I recently spoke with Barrett, and he explained that legislation is evolving with numerous scientific studies about fire behaviour. The approach is to allow the fires to burn off the brush around populated areas, and to strategically design land development with defensible zones surrounding buildings to protect lives and property.

The state has long had planning permit regulations in place to help landowners improve their chances of fighting bushfire attacks. But obtaining this information was difficult and filled with guesswork and uncertainty. Barrett and his colleague Nick Vlahandreas, Manager of Development Services at the Alpine Shire Council, were determined to find a better way.

At the time, a landowner seeking to build within the risk zone would walk their property with an assessor who would take estimates of proximity and types of vegetation, the slope of the land, and other factors. Once back at the office, the approximations would be plugged into the state algorithm and each proposed building site would receive a Bushfire Attack Level (BAL), indicating its risk of impact from a bushfire.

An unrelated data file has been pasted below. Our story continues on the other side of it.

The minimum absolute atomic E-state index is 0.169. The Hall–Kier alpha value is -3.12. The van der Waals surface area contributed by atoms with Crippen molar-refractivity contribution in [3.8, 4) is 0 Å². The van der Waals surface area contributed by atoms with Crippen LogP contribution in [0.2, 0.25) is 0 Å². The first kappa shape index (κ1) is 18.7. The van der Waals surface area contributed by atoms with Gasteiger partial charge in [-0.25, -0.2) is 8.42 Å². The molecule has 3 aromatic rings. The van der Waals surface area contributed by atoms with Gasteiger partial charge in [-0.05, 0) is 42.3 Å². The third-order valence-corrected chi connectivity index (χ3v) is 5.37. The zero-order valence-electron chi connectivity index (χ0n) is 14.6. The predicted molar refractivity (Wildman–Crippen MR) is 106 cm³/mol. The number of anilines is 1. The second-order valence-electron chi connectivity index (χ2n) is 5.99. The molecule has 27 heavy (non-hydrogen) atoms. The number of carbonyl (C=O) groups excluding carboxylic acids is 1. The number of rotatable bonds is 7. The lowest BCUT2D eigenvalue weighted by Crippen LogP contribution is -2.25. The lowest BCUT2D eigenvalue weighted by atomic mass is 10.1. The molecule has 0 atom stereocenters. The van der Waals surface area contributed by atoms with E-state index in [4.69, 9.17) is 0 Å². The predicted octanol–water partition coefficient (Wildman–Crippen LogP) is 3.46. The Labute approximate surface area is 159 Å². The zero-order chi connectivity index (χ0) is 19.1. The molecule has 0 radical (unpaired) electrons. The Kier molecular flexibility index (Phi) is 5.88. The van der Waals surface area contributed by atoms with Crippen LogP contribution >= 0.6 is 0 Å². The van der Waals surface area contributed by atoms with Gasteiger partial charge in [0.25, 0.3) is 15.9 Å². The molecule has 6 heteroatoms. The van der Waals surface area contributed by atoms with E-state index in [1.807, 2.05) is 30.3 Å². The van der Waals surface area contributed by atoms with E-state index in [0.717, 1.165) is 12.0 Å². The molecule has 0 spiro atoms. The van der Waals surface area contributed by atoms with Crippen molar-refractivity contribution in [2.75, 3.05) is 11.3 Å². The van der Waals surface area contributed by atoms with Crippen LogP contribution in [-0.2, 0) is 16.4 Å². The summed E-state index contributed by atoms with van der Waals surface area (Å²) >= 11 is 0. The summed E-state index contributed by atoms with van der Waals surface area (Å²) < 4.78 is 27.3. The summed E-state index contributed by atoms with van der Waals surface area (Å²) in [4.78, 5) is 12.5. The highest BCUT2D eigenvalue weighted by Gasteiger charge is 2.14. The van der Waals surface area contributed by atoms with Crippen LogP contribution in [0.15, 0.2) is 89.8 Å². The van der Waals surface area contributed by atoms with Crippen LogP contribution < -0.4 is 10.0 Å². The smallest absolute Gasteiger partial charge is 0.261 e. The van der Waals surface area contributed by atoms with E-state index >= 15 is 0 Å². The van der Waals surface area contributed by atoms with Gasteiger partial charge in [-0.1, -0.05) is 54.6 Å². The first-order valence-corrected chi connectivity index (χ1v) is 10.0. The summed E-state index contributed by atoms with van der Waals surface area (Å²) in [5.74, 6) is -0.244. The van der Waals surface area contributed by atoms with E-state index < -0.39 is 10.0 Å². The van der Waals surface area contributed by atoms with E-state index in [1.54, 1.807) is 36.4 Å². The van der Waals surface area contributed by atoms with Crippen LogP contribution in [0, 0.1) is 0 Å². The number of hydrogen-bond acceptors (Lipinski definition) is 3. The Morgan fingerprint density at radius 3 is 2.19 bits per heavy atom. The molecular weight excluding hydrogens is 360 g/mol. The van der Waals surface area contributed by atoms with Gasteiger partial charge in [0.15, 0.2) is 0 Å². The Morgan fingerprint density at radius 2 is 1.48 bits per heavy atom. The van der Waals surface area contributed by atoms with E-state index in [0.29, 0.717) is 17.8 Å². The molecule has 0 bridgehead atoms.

Igniting the BAL Plan

Firemen combat the 2009 Black Saturday blaze that claimed lives and property.
Firemen combat the 2009 Black Saturday blaze
that claimed lives and property.

Barrett and Nick wanted to remove the subjectivity, equipping assessors with trustworthy information from datasets relevant to their assessments, such as topography, vegetation, and property boundaries. They ultimately wanted the BAL values to indicate real world risk based on more accurate information.